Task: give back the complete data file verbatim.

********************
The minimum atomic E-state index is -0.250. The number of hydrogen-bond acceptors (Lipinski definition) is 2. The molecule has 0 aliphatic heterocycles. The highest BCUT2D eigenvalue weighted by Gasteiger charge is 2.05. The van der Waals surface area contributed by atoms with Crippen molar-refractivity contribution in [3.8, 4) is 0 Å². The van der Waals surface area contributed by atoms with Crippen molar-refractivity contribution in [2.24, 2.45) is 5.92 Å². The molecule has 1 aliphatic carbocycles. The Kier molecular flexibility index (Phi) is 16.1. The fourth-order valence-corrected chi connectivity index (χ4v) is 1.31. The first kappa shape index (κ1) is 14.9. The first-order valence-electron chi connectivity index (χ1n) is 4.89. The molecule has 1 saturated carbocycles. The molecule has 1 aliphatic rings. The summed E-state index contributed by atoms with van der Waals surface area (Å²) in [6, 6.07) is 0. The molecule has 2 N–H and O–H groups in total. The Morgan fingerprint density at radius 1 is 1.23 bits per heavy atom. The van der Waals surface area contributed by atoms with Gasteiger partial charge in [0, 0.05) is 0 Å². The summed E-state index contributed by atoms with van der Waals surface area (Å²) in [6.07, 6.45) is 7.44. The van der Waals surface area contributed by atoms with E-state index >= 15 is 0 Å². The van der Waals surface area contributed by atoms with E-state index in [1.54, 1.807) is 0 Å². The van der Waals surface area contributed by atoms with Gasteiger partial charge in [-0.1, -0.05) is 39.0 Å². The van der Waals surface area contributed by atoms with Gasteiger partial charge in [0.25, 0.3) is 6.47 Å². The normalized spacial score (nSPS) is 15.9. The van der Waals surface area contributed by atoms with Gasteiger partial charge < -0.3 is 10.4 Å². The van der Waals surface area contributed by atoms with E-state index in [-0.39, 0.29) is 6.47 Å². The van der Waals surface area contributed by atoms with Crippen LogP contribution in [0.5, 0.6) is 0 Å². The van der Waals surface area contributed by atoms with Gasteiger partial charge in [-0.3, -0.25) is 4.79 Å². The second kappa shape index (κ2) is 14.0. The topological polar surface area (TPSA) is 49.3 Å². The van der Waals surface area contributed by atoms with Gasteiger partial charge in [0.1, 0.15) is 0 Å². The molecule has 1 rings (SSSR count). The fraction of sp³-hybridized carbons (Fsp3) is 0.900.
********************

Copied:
The minimum atomic E-state index is -0.250. The number of hydrogen-bond acceptors (Lipinski definition) is 2. The molecule has 0 aliphatic heterocycles. The highest BCUT2D eigenvalue weighted by Gasteiger charge is 2.05. The van der Waals surface area contributed by atoms with Crippen molar-refractivity contribution in [3.8, 4) is 0 Å². The van der Waals surface area contributed by atoms with Crippen molar-refractivity contribution in [2.24, 2.45) is 5.92 Å². The molecule has 1 aliphatic carbocycles. The Kier molecular flexibility index (Phi) is 16.1. The fourth-order valence-corrected chi connectivity index (χ4v) is 1.31. The first kappa shape index (κ1) is 14.9. The first-order valence-electron chi connectivity index (χ1n) is 4.89. The molecule has 1 saturated carbocycles. The molecule has 1 aliphatic rings. The summed E-state index contributed by atoms with van der Waals surface area (Å²) in [6, 6.07) is 0. The molecule has 2 N–H and O–H groups in total. The Morgan fingerprint density at radius 1 is 1.23 bits per heavy atom. The van der Waals surface area contributed by atoms with Gasteiger partial charge in [0, 0.05) is 0 Å². The summed E-state index contributed by atoms with van der Waals surface area (Å²) in [6.07, 6.45) is 7.44. The van der Waals surface area contributed by atoms with E-state index >= 15 is 0 Å². The van der Waals surface area contributed by atoms with E-state index in [1.54, 1.807) is 0 Å². The van der Waals surface area contributed by atoms with Gasteiger partial charge in [-0.1, -0.05) is 39.0 Å². The van der Waals surface area contributed by atoms with Gasteiger partial charge in [0.25, 0.3) is 6.47 Å². The normalized spacial score (nSPS) is 15.9. The van der Waals surface area contributed by atoms with Gasteiger partial charge < -0.3 is 10.4 Å². The van der Waals surface area contributed by atoms with E-state index in [-0.39, 0.29) is 6.47 Å². The van der Waals surface area contributed by atoms with Crippen LogP contribution in [0.5, 0.6) is 0 Å². The van der Waals surface area contributed by atoms with Gasteiger partial charge in [-0.3, -0.25) is 4.79 Å². The second kappa shape index (κ2) is 14.0. The topological polar surface area (TPSA) is 49.3 Å². The van der Waals surface area contributed by atoms with Gasteiger partial charge in [0.1, 0.15) is 0 Å². The molecule has 1 rings (SSSR count). The fraction of sp³-hybridized carbons (Fsp3) is 0.900.